- Also called writ of extent. a writ to recover debts of a record due to the crown, under which land, property, etc., may be seized.
- a seizure made under such a writ.
Origin of extent
Examples from the Web for extent
My dad was a sailor, and all through my childhood he was away half of the time at sea, and to an extent I have a similar job.
That was the extent of it during the peak of the flames, and the numbers that swooshed around in the press the next day.The Fiery Death of Sotto Sotto, Toronto’s Celebrity Hotspot|Shinan Govani|December 30, 2014|DAILY BEAST
I did not think that it would go to the extent it did, but our office was not shocked.The Baptism of Michael Brown Sr. and Ferguson’s Baptism by Fire|Justin Glawe|November 27, 2014|DAILY BEAST
To what extent was the testimony the grand jury heard corroborated or contradicted by forensic evidence?Ferguson’s Grand Jury Bought Darren Wilson’s Story|Paul Campos|November 25, 2014|DAILY BEAST
I do feel that television and movies to some extent—which are even more dangerous—have replaced books in terms of where people go.James Patterson Goes Full ‘Fahrenheit 451’ With Burning Book Video|William O’Connor|November 25, 2014|DAILY BEAST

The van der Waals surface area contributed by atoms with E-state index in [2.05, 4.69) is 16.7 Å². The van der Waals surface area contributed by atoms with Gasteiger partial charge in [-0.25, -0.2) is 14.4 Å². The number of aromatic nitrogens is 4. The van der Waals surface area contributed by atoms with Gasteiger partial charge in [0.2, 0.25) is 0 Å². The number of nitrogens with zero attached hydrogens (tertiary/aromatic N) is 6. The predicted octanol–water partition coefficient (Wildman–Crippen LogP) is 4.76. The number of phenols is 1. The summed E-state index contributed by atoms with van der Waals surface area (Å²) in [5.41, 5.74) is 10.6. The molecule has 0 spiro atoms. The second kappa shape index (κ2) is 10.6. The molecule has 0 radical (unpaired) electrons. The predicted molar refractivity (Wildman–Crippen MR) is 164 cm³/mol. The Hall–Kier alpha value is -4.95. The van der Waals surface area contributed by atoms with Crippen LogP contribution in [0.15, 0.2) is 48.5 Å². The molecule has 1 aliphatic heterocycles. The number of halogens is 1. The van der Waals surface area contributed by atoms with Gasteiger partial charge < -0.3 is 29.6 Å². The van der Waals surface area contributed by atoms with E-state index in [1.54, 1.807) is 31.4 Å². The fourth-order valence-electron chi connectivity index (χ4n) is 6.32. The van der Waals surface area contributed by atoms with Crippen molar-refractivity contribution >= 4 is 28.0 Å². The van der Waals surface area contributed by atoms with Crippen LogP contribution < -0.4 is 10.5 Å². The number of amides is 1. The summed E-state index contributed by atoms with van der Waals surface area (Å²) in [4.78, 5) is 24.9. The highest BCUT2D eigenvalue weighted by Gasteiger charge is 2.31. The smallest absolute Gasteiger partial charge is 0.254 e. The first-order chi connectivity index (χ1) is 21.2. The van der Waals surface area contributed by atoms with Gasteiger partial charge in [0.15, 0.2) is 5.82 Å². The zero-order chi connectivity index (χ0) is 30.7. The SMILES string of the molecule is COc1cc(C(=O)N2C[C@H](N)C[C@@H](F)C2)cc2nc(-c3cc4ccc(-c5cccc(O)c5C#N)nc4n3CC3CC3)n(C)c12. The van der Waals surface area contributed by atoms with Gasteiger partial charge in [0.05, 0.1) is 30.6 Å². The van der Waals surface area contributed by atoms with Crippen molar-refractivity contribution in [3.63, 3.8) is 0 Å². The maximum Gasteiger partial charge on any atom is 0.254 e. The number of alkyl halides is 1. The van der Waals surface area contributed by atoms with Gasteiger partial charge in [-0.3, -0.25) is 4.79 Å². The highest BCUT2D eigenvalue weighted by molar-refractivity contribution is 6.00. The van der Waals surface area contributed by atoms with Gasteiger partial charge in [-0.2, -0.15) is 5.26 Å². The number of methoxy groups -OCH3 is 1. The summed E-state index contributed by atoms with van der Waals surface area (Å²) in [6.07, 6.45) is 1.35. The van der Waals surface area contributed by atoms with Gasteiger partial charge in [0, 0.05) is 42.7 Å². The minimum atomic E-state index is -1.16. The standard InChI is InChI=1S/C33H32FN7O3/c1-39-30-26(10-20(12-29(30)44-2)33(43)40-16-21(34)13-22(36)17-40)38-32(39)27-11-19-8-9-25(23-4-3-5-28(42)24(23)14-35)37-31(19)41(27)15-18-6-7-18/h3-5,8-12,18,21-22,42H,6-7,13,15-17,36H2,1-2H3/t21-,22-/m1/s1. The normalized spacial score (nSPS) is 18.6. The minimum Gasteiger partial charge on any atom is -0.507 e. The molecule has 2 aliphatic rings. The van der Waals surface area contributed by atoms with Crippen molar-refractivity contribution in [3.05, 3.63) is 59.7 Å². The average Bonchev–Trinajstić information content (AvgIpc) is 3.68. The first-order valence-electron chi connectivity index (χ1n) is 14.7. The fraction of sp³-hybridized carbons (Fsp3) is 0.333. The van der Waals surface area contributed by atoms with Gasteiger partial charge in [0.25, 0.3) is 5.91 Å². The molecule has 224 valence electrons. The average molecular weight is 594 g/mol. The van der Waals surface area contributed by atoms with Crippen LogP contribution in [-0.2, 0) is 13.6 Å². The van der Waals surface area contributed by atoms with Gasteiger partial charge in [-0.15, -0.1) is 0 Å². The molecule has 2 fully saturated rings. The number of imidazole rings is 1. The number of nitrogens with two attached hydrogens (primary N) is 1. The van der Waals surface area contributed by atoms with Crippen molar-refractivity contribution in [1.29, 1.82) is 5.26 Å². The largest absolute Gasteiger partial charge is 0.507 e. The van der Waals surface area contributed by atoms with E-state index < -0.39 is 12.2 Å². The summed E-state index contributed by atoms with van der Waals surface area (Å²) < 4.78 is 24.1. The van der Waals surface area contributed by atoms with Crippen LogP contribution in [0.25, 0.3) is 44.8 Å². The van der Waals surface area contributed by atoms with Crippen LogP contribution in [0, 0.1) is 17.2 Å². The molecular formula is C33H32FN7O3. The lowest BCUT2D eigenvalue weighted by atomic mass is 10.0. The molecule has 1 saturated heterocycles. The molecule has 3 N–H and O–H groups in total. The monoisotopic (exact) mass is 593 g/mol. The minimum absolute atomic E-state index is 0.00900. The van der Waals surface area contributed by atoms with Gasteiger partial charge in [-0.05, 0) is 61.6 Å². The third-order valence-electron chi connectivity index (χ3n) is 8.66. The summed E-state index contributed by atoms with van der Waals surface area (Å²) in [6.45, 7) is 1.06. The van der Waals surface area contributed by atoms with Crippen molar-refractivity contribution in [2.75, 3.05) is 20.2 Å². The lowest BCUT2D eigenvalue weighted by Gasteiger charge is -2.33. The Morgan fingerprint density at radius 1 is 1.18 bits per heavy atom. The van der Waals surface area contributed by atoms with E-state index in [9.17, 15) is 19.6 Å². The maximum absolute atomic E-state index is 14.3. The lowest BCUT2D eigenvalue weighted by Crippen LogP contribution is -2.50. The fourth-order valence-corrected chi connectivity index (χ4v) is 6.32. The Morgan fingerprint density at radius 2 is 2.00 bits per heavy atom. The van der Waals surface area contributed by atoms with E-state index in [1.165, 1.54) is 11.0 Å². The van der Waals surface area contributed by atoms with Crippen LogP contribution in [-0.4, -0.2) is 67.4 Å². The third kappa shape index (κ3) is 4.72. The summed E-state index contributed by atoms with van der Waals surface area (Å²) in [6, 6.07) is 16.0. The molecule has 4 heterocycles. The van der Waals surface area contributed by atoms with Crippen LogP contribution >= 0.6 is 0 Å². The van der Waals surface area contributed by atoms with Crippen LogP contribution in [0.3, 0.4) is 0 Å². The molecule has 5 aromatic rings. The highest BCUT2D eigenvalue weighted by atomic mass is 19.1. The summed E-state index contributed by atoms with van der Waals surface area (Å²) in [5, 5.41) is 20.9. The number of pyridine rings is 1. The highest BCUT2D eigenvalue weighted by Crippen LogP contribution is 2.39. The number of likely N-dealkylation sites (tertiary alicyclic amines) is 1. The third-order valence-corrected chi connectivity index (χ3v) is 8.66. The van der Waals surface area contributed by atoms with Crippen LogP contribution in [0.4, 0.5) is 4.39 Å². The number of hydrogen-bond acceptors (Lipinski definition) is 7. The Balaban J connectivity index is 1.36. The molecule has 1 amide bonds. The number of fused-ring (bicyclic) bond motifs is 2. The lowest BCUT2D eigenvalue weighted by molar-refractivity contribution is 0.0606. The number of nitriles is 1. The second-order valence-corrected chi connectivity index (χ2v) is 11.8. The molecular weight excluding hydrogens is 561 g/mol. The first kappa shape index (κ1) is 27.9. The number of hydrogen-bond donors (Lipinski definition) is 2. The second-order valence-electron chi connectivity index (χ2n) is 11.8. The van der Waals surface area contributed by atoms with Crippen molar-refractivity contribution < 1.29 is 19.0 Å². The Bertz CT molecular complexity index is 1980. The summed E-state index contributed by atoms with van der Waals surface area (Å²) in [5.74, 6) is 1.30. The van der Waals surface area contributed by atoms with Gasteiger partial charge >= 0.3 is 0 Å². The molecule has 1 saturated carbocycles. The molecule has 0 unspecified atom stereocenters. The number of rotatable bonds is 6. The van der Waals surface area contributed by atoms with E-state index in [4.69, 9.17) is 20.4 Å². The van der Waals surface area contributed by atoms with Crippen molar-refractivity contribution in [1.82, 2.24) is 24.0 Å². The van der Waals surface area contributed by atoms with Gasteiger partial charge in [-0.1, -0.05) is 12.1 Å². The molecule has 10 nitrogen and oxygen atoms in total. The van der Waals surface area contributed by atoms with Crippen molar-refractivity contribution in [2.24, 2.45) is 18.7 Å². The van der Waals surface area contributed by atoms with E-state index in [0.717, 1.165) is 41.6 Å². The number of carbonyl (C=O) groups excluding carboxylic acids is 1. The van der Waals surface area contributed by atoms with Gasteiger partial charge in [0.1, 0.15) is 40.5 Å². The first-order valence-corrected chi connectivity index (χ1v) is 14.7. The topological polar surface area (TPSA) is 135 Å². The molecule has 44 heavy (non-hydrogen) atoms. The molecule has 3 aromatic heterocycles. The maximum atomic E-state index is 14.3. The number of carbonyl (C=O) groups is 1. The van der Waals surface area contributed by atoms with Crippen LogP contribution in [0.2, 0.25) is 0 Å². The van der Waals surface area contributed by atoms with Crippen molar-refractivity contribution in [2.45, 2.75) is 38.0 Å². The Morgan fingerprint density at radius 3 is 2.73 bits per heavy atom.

On turning the paper through ninety degrees or by actual measurement, the extent of the illusion will become apparent.Visual Illusions|Matthew Luckiesh
The French, and to some extent the English, dispense with introductions at a private ball.Our Deportment|John H. Young
After you have made this call, it is, to some extent, optional with you as to what further attentions you shall pay the party.
In a joint-stock company, on the contrary, each partner is bound only to the extent of his share.
The extent of the ministries' authority over trusts is not clear.Area Handbook for Bulgaria|Eugene K. Keefe, Violeta D. Baluyut, William Giloane, Anne K. Long, James M. Moore, and Neda A. Walpole
British Dictionary definitions for extent
Word Origin for extent
Word Origin and History for extent
early 14c., from Anglo-French extente, Old French estente "valuation of land, stretch of land," from fem. past participle of Old French extendre "extend," from Latin extendere (see extend). Meaning "degree to which something extends" is from 1590s.
Idioms and Phrases with extent
see to some degree (extent).